# Elementary Number Theory

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1 Elementary Number Theory Ahto Buldas December 3, 2016 Ahto Buldas Elementary Number Theory December 3, / 1

2 Division For any m > 0, we define Z m = {0, 1,... m 1} For any n, m Z (m > 0), there are unique q Z and r Z m such that: n = qm + r, where r is called the reminder (of n modulo m) and is denoted by r = n mod m. If r = 0, we say that m divides n (or n is divisible by m) and write m n. If 0 n < m, then r = n; if m n < 2m, then r = n m Z m, etc. If m n < 0, then r = n + m; if 2m n < m, then r = n + 2m, etc. Ahto Buldas Elementary Number Theory December 3, / 1

3 Equivalence of Numbers modulo m If a mod m = b mod m (i.e. if a b = km for a k Z, or m (a b)), then we write a b (mod m), and say that a and b are equivalent modulo m. For example 1 2 (mod 3), 7 1 (mod 3), 2 12 (mod 5), etc. Ahto Buldas Elementary Number Theory December 3, / 1

4 Z m as a Number Domain We can define addition and multiplication in Z m denoted by ja in the next way: For example, in Z 3 : and in Z 5 : a b = (a + b) mod m, a b = (a b) mod m. 2 2 = 2 2 = 1, 1 2 = 0, 2 3 = 0, 3 3 = 1 = 3 2 and 3 4 = 2. Ahto Buldas Elementary Number Theory December 3, / 1

5 Properties of the Function mod m: Z Z m mod m is a projector: (a mod m) mod m = a mod m. mod m preserves the operations (i.e. is a homomorphism): If a = a mod m, b = b mod m ja c = c mod m, then Conclusion 1: When computing a + b = c = a b = c a b = c = a b = c. a + b (c + d (e + f))... mod m we can reduce mod m whenever we want. Conclusion 2: and are somewhat similar to ordinary + and Ahto Buldas Elementary Number Theory December 3, / 1

6 Properties of the Z m Number Domain Though and differ from + and, we mostly use + and if this will not cause confusion. The following properties hold in Z m : Commutativity: a + b = b + a, a b = b a Associativity: (a + b) + c = a + (b + c), (a b) c = a (b c) Zero: a + 0 = 0 + a = a, a 0 = 0 a = 0 Unit: a 1 = 1 a = a Distributivity: (a + b) c = a c + b c, Ahto Buldas Elementary Number Theory December 3, / 1

7 Somewhat Unusual Properties of Z m The inverse a of an element a Z m is m a Z m, because: a + (m a) = m 0 (mod m). Zero divisors: the product of two non-zero elements can be zero. For example, in Z 6 : (mod 6). Not every element a has an inverse a 1 in Z m : a a 1 1. For example, zero divisors never have inverses. Ahto Buldas Elementary Number Theory December 3, / 1

8 Motivation from Cryptography In cryptography, the operations should be invertible, because any encrypted message should later be decrypted. Both mod addition and multiplication are extensively used in cryptography. Modular addition is invertible, i.e. a x = b is always solvable. Modular multiplication is not always invertible, i.e. a x = b can be unsolvable. For example, 2 x 5 (mod 6) is not solvable. The equation 2 x 5 (mod 7) is solvable: x = 6, because 2 6 = 12 5 (mod 7). Ahto Buldas Elementary Number Theory December 3, / 1

9 Greatest Common Divisor By the greatest common divisor gcd(a, b) of two non-negative numbers a and b (not both zero!) we mean the largest d that divides both numbers, i.e.: gcd(a, b) = max{d: d a and d b}. Theorem An element a Z m is invertible if and only if gcd(a, m) = 1. Ahto Buldas Elementary Number Theory December 3, / 1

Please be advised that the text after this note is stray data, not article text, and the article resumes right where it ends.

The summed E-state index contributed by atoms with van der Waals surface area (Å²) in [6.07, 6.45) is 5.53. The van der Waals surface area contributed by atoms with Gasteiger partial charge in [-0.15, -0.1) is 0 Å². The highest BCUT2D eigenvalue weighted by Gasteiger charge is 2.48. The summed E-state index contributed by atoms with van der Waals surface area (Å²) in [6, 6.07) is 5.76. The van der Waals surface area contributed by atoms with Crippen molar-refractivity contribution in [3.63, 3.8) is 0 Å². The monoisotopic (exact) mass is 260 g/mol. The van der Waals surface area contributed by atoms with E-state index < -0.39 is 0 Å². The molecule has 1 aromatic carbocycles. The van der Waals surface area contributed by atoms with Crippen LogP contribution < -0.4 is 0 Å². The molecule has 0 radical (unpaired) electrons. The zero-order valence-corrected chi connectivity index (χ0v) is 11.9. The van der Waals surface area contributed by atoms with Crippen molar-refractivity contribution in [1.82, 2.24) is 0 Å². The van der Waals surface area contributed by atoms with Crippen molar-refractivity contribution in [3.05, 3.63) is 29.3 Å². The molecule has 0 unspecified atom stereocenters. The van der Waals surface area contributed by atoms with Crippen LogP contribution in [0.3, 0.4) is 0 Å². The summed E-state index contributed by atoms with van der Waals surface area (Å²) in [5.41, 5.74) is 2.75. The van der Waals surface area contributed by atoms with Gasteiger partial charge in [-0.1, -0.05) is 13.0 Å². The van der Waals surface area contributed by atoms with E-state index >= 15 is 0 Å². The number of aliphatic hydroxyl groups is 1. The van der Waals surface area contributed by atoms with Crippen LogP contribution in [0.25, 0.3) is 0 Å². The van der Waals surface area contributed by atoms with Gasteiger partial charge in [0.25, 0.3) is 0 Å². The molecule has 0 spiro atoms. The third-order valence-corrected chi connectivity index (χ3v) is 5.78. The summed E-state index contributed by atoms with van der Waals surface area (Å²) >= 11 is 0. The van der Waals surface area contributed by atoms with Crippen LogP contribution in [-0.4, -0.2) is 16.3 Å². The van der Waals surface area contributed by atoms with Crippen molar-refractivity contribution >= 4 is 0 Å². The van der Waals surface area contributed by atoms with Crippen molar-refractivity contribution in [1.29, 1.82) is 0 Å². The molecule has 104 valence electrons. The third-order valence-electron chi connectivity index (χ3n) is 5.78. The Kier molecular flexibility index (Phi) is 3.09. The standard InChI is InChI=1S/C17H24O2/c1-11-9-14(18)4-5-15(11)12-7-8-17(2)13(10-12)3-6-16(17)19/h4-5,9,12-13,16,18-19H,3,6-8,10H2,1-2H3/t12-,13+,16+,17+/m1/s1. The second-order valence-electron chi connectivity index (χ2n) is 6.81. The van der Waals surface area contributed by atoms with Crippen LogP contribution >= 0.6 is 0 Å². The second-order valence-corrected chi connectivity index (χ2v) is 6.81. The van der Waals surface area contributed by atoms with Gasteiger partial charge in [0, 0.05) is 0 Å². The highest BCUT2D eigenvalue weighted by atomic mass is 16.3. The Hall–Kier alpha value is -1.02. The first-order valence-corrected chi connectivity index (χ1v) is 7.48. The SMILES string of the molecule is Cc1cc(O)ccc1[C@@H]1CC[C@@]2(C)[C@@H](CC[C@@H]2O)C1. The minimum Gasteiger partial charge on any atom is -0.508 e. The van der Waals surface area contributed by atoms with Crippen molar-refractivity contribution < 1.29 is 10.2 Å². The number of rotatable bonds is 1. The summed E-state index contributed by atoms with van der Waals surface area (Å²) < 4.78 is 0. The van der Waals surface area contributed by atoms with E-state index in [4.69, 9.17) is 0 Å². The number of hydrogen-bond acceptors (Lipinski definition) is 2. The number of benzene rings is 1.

10 Computing gcd(a, b): Euclid s Algorithm For a > b 0: gcd(a, b) = { a if b = 0 gcd(b, a mod b) if b 0 (1) The work of Euclid s algorithm can be represented as a sequence: gcd(r 0, r 1 ) = gcd(r 1, r 2 ) =... = gcd(r m 1, r m ) = gcd(r m, 0), where r 0 = a, r 1 = b, and r k+1 = r k 1 mod r k < r k for any k > 1. This algorithm stops (an m with r m+1 = 0 exist), because otherwise r 0 > r 1 > r 2 >... > r k >... is an infinite decreasing sequence of natural numbers, which does not exist. Ahto Buldas Elementary Number Theory December 3, / 1

11 Correctness of Euclid s Algorithm Clearly gcd(a, 0) = a. We prove gcd(a, b) = gcd(b, a mod b), if a > b > 0. If D a,b = {d: d a and d b} is the set of all common divisors of a and b: gcd(a, b) = max D a,b and gcd(b, a mod b) = max D b,a mod b. It is sufficient to prove that D a,b = D b,a mod b. This is indeed the case, as: If d a ja d b, then d (a mod b) = a kb, and hence D a,b D b,a mod b If d (a mod b) and d b, then also d a, because a = (a mod b) + kb, and hence D a,b D b,a mod b. Ahto Buldas Elementary Number Theory December 3, / 1

12 Efficiency of Euclid s Algorithm Theorem Euclid s algorithm finds gcd(a, b) using 1.44 log 2 b + 1 divisions. Let r 0 > r 1 >... r n 1 > r n be the sequence produced by Euclid s algorithm so that r n = gcd(a, b). Let φ = , i.e. 1 + φ 1 = φ. We show by induction that r k φ n k for 1 k m, i.e. b = r 1 φ n 1. As r k+1 = r k 1 mod r k = r k 1 q k r k, we have r k 1 = q k r k + r k+1, where q k 1 because of r k 1 > r k. Basis: r n = gcd(a, b) 1 = φ 0. As r n+1 = 0 and q n r n = r n 1 > r n, we have q n 2 and hence r n 1 2 > φ 1. Step: If r k+1 φ n k 1 and r k φ n k, then r k 1 = q k r k +r k+1 r k +r k+1 = φ n k 1 +φ n k = φ n k (1+φ 1 ) = φ n k+1. Ahto Buldas Elementary Number Theory December 3, / 1